Why Is Suffering a Virtue?

I’ve had to watch several of my family members (grandparents and elderly aunts) work their slow but meandering way toward the end of life.  The thing that struck me in all those cases is that often the desires of the patient for release from suffering is in direct contradiction to the doctor’s desire to keep trying.  I understand this urge, because I go through it myself, though I’m usually working on a computer and not something as messy and complicated as a human being.

I have lost count of the times that I have spent more hours than I ever had hope of getting paid for trying to remove a virus or diagnose a hardware problem.  There comes a point when it doesn’t matter that I’m losing money on the project, I just want to beat the problem.  I think doctors must have that exact same impulse.  It doesn’t matter how much agony the patient has to go through, they want to beat the disease.  I think there needs to be some consideration given to people having more control of their own lives when they know they are reaching the end.  I just read an article about an organization called Advanced Care Planning Decisions.  One of the neat ideas I thought really simplified the whole thing was the idea of discussing comfort as an equal consideration in deciding what to do in the process of dealing with disease, terminal or otherwise.  How much medical care gets inflicted on patients because they don’t know that they have a choice?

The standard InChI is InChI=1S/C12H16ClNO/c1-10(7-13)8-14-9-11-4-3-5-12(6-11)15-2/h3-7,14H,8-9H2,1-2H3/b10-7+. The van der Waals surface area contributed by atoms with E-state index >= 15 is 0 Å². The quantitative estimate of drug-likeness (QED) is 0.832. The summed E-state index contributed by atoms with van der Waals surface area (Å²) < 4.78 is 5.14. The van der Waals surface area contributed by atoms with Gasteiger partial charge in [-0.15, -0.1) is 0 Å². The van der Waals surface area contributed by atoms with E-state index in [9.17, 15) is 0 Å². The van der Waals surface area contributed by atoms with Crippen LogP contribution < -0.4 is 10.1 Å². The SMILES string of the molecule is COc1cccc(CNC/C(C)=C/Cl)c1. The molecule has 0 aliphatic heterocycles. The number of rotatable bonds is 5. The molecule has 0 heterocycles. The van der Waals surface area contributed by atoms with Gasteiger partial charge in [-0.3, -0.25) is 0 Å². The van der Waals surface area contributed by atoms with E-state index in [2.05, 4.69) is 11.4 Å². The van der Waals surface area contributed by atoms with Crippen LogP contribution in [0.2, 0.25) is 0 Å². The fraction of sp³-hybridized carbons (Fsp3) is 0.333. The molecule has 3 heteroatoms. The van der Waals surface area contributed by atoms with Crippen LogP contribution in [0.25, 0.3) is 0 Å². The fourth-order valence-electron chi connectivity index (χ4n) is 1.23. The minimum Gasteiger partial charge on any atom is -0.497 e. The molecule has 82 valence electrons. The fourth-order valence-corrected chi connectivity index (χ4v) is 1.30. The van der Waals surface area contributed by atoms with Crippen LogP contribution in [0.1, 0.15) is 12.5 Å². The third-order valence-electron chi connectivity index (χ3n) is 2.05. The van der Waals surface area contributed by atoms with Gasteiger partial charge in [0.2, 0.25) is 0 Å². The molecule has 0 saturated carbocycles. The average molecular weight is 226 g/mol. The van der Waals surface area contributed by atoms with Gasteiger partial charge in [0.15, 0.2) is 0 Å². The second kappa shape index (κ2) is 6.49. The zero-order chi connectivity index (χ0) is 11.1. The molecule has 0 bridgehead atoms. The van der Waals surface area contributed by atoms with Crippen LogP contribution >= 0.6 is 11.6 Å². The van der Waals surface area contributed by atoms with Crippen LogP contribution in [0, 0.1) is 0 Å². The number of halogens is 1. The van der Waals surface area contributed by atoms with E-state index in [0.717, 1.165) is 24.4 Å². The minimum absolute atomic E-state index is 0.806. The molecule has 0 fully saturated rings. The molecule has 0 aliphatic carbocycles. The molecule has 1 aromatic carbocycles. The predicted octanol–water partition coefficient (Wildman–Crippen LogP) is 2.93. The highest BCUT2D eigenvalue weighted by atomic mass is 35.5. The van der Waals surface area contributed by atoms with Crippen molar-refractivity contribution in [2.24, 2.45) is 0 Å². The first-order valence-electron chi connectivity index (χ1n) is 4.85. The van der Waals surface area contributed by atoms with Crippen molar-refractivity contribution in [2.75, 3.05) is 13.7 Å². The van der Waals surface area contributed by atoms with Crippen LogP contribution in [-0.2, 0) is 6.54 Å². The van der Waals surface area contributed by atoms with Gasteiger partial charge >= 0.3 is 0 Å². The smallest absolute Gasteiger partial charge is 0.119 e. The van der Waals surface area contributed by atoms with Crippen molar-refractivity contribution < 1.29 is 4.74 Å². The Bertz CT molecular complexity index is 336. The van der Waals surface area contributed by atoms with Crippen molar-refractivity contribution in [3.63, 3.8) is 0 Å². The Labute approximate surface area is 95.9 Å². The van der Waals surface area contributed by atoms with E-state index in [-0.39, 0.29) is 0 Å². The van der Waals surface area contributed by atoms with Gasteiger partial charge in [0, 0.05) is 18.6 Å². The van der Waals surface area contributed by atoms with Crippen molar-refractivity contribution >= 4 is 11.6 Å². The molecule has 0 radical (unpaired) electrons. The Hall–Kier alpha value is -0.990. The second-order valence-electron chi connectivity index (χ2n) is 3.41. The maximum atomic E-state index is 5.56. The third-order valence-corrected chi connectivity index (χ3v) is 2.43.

I’m not suggesting that we legalize euthanasia or start sending terminal people off to the Soylent Green factory (Soylent Green is People! for any young people who might be reading this, young in my mind being anyone south of 30) or setting up a board to decide whether someone should receive care to stay alive.  I do believe people need to be given the ability to choose between quality of life and quantity of life.  Given the choice of staying alive for 1o years in excruciating pain and 2 years with no pain at all, I think a lot of people would choose the latter, myself included.

I suspect the reason people don’t make that choice or even ask to make it is that humans are by and large a hopeful lot.  We have been given the ability to imagine things getting better, even in the face of overwhelming evidence that there is no hope.  I think what keeps people trying is that there might be the smallest chance of getting better.  I wonder if I wouldn’t keep trying just because I’d be afraid of someone finding a cure for whatever ails me the day after I kicked off.  I have that kind of luck.

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